The Orem Library held a STEM Like a Girl fair Feb. 12. featuring Utah County women in math and science careers seeking to encourage young girls to pursue STEM interests.
“The thing is, unless you see it, you can’t imagine yourself there,” said Rachel Montalvo, publicity and events specialist at Orem Library. “So it’s really important to get girls and young women to see themselves here. These are women that are local. These aren’t people that are coming in from outside; these are women who work here in the Wasatch Front.”
Montalvo said community interest in the STEM Like a Girl fair was extremely high.
“I’m sure if we’d had a big convention center space we could have filled it, because there’s a lot of women who are looking to give back to the community,” she said. “We had to cap it at a certain number and stop asking, because just about anyone we asked was more than happy to do it. A lot of people feel really passionate and strongly about it.”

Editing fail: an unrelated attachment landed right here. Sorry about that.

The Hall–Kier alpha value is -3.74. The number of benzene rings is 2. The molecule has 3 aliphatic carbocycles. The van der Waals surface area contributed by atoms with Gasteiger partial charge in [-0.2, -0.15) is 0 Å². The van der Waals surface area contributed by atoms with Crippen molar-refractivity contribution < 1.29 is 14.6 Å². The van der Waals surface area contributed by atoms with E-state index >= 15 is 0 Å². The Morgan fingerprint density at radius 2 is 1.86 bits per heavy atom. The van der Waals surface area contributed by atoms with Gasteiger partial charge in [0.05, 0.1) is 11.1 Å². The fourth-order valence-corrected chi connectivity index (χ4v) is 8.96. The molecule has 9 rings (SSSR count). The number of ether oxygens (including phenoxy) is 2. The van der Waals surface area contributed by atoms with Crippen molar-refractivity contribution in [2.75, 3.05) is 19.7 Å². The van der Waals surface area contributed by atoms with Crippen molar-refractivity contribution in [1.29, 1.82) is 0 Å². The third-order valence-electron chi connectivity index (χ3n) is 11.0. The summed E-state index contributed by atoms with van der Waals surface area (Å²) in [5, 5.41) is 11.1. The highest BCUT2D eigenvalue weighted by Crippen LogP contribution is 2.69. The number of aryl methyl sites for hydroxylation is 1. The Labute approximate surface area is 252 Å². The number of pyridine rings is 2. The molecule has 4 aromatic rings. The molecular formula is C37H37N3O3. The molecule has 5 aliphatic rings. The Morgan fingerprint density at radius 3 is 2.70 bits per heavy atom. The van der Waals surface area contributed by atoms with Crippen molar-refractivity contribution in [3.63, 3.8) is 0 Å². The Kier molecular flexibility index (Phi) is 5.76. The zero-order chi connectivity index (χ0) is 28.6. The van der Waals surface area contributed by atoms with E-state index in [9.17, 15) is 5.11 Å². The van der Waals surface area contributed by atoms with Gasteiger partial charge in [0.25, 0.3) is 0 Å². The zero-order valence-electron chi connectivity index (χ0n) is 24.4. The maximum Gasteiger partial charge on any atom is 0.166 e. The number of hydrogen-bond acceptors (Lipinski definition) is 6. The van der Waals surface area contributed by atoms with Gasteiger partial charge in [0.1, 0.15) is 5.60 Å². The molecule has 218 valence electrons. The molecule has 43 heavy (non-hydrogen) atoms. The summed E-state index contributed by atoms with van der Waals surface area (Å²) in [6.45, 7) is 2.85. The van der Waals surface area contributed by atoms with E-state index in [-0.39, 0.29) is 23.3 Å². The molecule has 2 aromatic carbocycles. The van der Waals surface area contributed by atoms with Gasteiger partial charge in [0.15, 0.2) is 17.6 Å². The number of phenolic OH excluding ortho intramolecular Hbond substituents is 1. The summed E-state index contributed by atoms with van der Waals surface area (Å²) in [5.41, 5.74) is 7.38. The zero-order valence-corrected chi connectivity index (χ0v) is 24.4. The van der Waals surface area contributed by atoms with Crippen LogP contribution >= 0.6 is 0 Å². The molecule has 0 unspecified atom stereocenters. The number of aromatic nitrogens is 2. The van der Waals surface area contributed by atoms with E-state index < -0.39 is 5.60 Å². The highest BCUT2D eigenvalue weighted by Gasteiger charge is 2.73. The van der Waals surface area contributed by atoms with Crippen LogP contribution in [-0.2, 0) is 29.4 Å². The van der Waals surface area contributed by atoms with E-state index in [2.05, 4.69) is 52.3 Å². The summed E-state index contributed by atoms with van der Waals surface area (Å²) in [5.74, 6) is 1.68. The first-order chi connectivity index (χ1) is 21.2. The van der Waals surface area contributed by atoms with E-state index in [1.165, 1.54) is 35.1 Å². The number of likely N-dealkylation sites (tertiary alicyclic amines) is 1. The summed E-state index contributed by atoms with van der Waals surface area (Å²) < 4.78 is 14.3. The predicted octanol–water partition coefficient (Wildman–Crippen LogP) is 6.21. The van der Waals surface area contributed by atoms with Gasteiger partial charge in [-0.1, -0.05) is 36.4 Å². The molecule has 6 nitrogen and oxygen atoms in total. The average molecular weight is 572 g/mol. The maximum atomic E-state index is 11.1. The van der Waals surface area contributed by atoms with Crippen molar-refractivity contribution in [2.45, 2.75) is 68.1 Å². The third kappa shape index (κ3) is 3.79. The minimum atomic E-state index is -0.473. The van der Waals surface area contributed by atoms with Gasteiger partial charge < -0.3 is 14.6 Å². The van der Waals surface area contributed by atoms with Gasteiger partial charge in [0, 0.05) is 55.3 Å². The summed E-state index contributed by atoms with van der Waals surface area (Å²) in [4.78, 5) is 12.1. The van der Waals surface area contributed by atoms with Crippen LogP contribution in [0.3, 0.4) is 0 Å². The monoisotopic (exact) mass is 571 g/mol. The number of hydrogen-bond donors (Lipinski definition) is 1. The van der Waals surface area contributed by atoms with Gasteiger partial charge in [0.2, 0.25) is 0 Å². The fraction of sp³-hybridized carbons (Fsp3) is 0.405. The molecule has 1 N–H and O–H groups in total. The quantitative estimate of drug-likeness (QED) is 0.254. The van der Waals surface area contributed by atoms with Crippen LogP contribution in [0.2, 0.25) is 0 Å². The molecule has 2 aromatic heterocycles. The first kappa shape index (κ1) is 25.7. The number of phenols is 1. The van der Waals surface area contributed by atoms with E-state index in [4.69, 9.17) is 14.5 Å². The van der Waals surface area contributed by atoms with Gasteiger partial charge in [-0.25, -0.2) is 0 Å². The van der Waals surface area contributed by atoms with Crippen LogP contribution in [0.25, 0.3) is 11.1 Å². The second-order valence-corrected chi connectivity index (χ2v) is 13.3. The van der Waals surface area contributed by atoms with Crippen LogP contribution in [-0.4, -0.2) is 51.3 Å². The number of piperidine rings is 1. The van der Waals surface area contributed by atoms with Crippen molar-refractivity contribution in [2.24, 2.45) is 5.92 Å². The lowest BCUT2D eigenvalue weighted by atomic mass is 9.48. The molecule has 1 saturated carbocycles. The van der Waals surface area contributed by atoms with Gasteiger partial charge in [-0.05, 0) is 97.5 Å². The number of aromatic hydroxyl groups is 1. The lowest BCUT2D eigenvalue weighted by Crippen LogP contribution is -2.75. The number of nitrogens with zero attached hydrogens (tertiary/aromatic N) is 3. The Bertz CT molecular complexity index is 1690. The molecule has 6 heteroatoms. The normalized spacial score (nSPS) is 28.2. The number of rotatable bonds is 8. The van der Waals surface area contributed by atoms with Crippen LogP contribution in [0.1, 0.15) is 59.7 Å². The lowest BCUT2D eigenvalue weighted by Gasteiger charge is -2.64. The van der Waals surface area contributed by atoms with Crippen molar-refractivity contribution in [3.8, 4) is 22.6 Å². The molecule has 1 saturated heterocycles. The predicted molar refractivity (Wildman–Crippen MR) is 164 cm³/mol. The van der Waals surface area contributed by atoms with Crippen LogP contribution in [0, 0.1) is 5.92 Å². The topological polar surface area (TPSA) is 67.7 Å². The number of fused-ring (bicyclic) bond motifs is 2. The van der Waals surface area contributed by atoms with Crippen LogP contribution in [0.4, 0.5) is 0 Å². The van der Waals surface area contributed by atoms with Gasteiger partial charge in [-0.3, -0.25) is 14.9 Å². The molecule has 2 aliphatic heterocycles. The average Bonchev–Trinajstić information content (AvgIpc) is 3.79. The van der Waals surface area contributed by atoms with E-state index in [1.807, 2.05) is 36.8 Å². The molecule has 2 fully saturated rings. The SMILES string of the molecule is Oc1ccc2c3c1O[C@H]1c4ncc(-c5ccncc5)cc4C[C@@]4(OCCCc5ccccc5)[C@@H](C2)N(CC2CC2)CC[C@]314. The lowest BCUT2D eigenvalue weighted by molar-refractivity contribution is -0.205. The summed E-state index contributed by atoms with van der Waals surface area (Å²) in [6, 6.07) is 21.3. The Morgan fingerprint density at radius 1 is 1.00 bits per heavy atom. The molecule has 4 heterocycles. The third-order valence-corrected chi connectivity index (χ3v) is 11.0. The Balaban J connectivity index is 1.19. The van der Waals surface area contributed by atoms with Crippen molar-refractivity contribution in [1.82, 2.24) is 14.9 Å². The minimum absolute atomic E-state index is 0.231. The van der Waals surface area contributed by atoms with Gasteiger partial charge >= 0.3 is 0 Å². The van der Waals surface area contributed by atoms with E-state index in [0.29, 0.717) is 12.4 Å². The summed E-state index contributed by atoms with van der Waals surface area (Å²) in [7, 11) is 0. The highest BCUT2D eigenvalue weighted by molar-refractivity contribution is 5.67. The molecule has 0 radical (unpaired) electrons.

Among these local women representing STEM Careers in Utah was Shazelle Terry, representing Jordan Valley Water Conservancy District. Terry said she’d seen a massive increase of women working in her field during her career.
“I have been doing this for 20 years,” Terry said. “When I started I was the only female there at our plant. Now, even in the other agencies we work with, I’ve seen the number of women in the industry increase tenfold.”
Terry said an increased emphasis on STEM careers as well as role models and mentors for young girls within the fields were likely factors in this increase. She also said there were several benefits of employing women alongside men.
“The beauty is that men and women are different; they approach problems different, they collaborate differently, and I think anytime you get more people working on a problem from a different angle, you get a better solution,” Terry said.
Ross Larsen, an assistant education professor at BYU, brought his daughter Charlotte to the fair.
“She has been really enjoying it,” Larsen said. “She’s always loved math and science, and loves to learn new things.”
Charlotte’s favorite booth at the fair had a 3D printer working on a model of Nintendo’s Pokémon mascot, Pikachu.
Larsen explained why it was so important that he bring his daughter to the STEM fair.
“It exposes her to the possibilities,” he said. “To see that it’s not just me who shows her this kind of stuff, but it’s lots of people that believe that she can succeed at anything she wants to do.”